Humidity Control: DIY Salt Packs

gatmcm
Posts: 112
Joined: Wed Oct 11, 2017 5:06 am
Location: Portugal
Contact:

Mon Aug 05, 2019 6:27 am

pedant wrote:
Mon Aug 05, 2019 5:43 am
Steve wrote:
Sun Aug 04, 2019 2:51 pm
It's been 24 hours and so I checked it. My room humidity is 87% but inside the box it's 74%.
i get that humidity is high where you live, but is visible mold a real concern with natural storage there? since there would be decent airflow, i'm wondering if your tea is actually at risk from high humidity if it's just sitting on a shelf with no pumidor. any insight?
Was gonna ask, your natural settings seem what we try to emulate with our pumidors, we tend go lower at ~70 because mold becomes more of a risk in a closed box but just sitting in a shelf at 87% should be ok (and better)
Steve
Posts: 8
Joined: Fri Aug 02, 2019 11:23 pm
Location: Thailand

Mon Aug 05, 2019 6:53 am

I had a few shu cakes destroyed by mold when I was starting out. And then in the dry season it can be sub 50% for a few months and even into the 30s.

So I bought a bunch of hygrometers and figured out the best place in the house, and have closed all ziploc bags during the rainy months, and added humidity using water in various ways such as storing under the bed and adding a wet rag (but the rag will stink within a day so it had to be checked regularly, and the humidity was still quite unpredictable.
Probably the worst thing I've done was leave for a month during the hot season, leaving my pu in ziploc bags in 35-40C temperature. And I have a lot of non-airtight tea caddies lined with bamboo paper, but that type of storage needs proper humidity, too. After a couple of weeks of high humidity those teas just suck, whether shu or sheng, and only some time in proper humidity restores them.

The good thing is that despite my rather sloppy storage, my teas have always recovered pretty well, although I'm not confident that they have held up as well as they could have.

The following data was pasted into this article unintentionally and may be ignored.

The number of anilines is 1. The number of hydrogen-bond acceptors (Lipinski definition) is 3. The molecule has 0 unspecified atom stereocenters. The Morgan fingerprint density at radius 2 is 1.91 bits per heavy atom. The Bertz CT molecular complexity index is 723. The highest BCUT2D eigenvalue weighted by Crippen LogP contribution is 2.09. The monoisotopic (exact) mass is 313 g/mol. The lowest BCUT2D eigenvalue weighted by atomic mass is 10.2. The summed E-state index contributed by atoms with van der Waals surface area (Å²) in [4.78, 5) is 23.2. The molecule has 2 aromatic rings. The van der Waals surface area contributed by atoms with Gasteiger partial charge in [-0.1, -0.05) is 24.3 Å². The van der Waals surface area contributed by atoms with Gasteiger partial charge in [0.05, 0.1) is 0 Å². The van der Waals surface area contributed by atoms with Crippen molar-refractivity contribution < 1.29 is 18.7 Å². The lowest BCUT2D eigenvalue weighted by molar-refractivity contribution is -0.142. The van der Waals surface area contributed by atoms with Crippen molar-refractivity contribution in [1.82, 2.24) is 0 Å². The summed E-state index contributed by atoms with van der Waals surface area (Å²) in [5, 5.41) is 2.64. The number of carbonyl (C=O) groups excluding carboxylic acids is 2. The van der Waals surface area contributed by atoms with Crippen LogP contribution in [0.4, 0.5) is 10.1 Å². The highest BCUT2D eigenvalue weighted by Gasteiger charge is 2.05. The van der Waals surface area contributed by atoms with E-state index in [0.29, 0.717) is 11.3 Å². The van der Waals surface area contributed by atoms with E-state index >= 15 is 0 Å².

So that was all a hassle and the results were uneven, despite having a few months per year when conditions were perfect.

Salt storage update - I just added 30 grams of salt to my solution and put heavy wood on top of my non airtight container to make it more airtight. I just checked it and RH is 67% and it smells wonderful. (I'd lowered room RH to 61 while the box was open, so it might still go higher. That was only a few hours ago.)

Edit: TL;DR - I've found that my pu loses aroma, flavor and qi when the humidity has been too high or too low for a couple of weeks or so.
Steve
Posts: 8
Joined: Fri Aug 02, 2019 11:23 pm
Location: Thailand

Mon Aug 05, 2019 6:59 am

As an aside, I've also realized that I am absolutely unable to tell how humid my room is.
I'm incredibly bad at it and usually guess wrong, so having at least a couple of hygrometers is a necessity for me.

Edit: But when I can smell my tea, I know the humidity is in the 65% to the low 70s range. And when
I can smell it for a week or so at least, the tea will have good flavor and qi.
Steve
Posts: 8
Joined: Fri Aug 02, 2019 11:23 pm
Location: Thailand

Wed Aug 07, 2019 12:32 am

gatmcm,
Someone from Hong Kong might say that the high 80s are fine for puer, but Hong Kong storage is not for everybody.
But here's something interesting - I just found half of an old bing someone gave me a couple of years ago. It was a decent daily drinker but I was already tired of it because we'd drunk it together a few times. So I was not careful about the storage. It was in it's paper wrapper, and inside a thick paper bag, and thrown into a plastic box with misc teaware. It was buried deep in the box but I was looking for something so I found it.

It suffered through at least one hot and dry season (two months of nearly 40C temperature and sub 40% RH), and then months of slightly cooler but plus 80% humidity). So it should be terrible according to what I've written above, but it's not. It's at least as good as when I got it! It never was a complex cake, but when pushed is strongly bitter in the middle steeps in a good way and has strong qi.

Why? I can only assume it's because it's pressed like an iron cake. Even after a long rinse I couldn't break it apart with tweezers and a pu pick, which I sometimes do (leaving the tea inside the pot).

Now, it did age since I got it; the soup is much darker now, so maybe another year or two would have done some damage. I don't know, but I would not subject an expensive and subtle cake that was pressed much lighter to such storage.
Post Reply